A thrilling, adventure-filled story that captures the anguish of losing a friend.

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WHEN THE LIGHT WENT OUT

California teens reunite to chase the memory of a dead friend.

Five years ago, when Nick Cline was only 11-years-old, he accidentally shot and killed 15-year-old Marley Bricket. Olivia Stanton idolized Marley, who was her older sister’s best friend and the leader of their group. In the aftermath of the tragedy, Olivia is even more consumed with thoughts about Marley, carrying her memory everywhere she goes. And after all these years it seems Nick—who has returned to town—feels the same way. The two soon uncover clues Marley has left for them to follow, and they gather the kids of Albany Lane to search for answers, closure, and perhaps even redemption. Olivia is an unreliable narrator and a manipulative individual who appears motivated by a desire to gain the power which Marley once lorded over her friends. Readers will enjoy the romance, dark humor, and bicycle-squad nostalgia as they move through an eerie and dangerous scavenger hunt. The uncertainty and suspense lead to questions of whether what’s unfolding is a ghost story or an elaborate suicide. The well-paced story offers an authentic exploration of grief, but the elaborate deceptions detract from readers’ ability to connect to that experience. Olivia, Nick, and Marley are white; there is diversity in secondary characters who are Latinx, Korean-American, black, and lesbian.

A thrilling, adventure-filled story that captures the anguish of losing a friend. (Fiction. 12-15)

Pub Date: June 1, 2019

ISBN: 978-1-4926-7098-8

Page Count: 336

Publisher: Sourcebooks Fire

Review Posted Online: March 7, 2019

Kirkus Reviews Issue: April 1, 2019

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Quietly suspenseful, vividly character-driven, and poignant, with insights into cerebral palsy and the multiple meanings of...

I HAVE NO SECRETS

A nonverbal teen becomes the “real-life password” to solving a terrible crime in this British import.

Sixteen-year-old Jemma has “no secrets of [her] own.” Quadriplegic due to cerebral palsy, she can’t move or speak and depends on her foster parents and her aide, Sarah, for everything from eating to using the bathroom. But people often share their secrets with her. After all, Jemma can never tell—even when Sarah’s sleazy boyfriend, Dan, hints at his involvement in a recent murder just before Sarah goes missing. But when innovative technology offers Jemma a chance to communicate, can she expose Dan’s secret before he silences her? Despite its suspenseful premise, the plot pales against Joelson’s (Girl in the Window, 2018) intimate, unflinching exploration of Jemma’s character; the book’s most powerful tension lies in Jemma’s simple, direct narration of her unrecognized, uncomfortably realistic frustrations and fears, such as patronizing adults who “don’t realize that [she has] a functioning brain” and her worry that her overwhelmed parents will stop fostering. Refreshingly, the author’s detailed depiction of augmentative and alternative communication explores both the joy of self-expression and the physical and mental effort it requires. Jemma’s bond with her chaotic but supportive foster family grounds the story, particularly her touching rapport with her younger foster brother, Finn, who’s autistic and also nonverbal. Most characters appear white.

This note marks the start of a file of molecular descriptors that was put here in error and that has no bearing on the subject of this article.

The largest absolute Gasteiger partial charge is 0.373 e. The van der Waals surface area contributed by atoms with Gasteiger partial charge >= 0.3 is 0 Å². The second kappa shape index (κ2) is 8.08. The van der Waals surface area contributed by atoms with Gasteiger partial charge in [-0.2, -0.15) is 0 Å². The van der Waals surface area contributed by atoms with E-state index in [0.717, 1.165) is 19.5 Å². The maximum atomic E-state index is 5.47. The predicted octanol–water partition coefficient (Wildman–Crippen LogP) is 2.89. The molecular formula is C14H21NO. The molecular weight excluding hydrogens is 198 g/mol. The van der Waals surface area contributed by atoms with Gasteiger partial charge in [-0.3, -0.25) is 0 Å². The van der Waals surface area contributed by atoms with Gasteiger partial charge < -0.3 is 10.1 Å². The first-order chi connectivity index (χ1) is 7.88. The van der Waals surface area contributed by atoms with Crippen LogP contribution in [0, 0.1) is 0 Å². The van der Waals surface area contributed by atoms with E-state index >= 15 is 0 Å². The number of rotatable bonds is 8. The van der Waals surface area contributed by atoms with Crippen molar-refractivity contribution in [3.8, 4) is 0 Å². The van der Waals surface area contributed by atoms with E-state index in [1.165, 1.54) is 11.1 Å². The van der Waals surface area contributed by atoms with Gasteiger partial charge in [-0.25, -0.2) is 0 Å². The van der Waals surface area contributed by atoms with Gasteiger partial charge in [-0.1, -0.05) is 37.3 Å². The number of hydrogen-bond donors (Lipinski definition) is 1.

Quietly suspenseful, vividly character-driven, and poignant, with insights into cerebral palsy and the multiple meanings of “family.” (Suspense. 12-15)

Pub Date: Nov. 5, 2019

ISBN: 978-1-4926-9336-9

Page Count: 288

Publisher: Sourcebooks Fire

Review Posted Online: Aug. 13, 2019

Kirkus Reviews Issue: Sept. 1, 2019

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An approachable, earnest, feel-good romance between a white Jewish girl and a Chinese-Canadian immigrant boy provides the...

THE MOST DANGEROUS THING

An eleventh-grade girl wants to start a relationship but is stymied by depression and anxiety.

Syd knows her depression isn’t really out of control, like some people’s. She can usually manage the crushing fog that weighs her down: tricking herself into getting out of bed by playing the phone game; biking around Vancouver, British Columbia, until she’s exhausted; investing online with her cantankerous grandfather; eating just enough to get by. It works well enough until her lab partner, Paul, starts texting and flirting. Syd would respond in kind if she could, but she’s afraid to make eye contact or have conversations with new people—how could she possibly start a relationship? Fading into the background would be ideal, but her gregarious family has other plans. Her mother, revitalizing the family Passover celebration, ropes Syd into embarrassing Jewish singalongs. Worse, Syd’s vivacious sister wants to perform The Vagina Monologues for the school drama festival, and she’s written her own monologue—one that uses “the c-word”! The oozing darkness that dominates Syd’s thoughts is authentically represented in her present-tense narration and appropriately addressed with professional mental health treatment. Frustratingly, however, Syd’s nervousness about romantic and sexual intimacy is pathologized as a curable symptom of her mental illness.

An approachable, earnest, feel-good romance between a white Jewish girl and a Chinese-Canadian immigrant boy provides the flavor for a tale of recovery and empowerment . (Fiction. 13-15)

Pub Date: March 7, 2017

ISBN: 978-1-4598-1184-3

Page Count: 240

Publisher: Orca

Review Posted Online: Jan. 17, 2017

Kirkus Reviews Issue: Feb. 1, 2017

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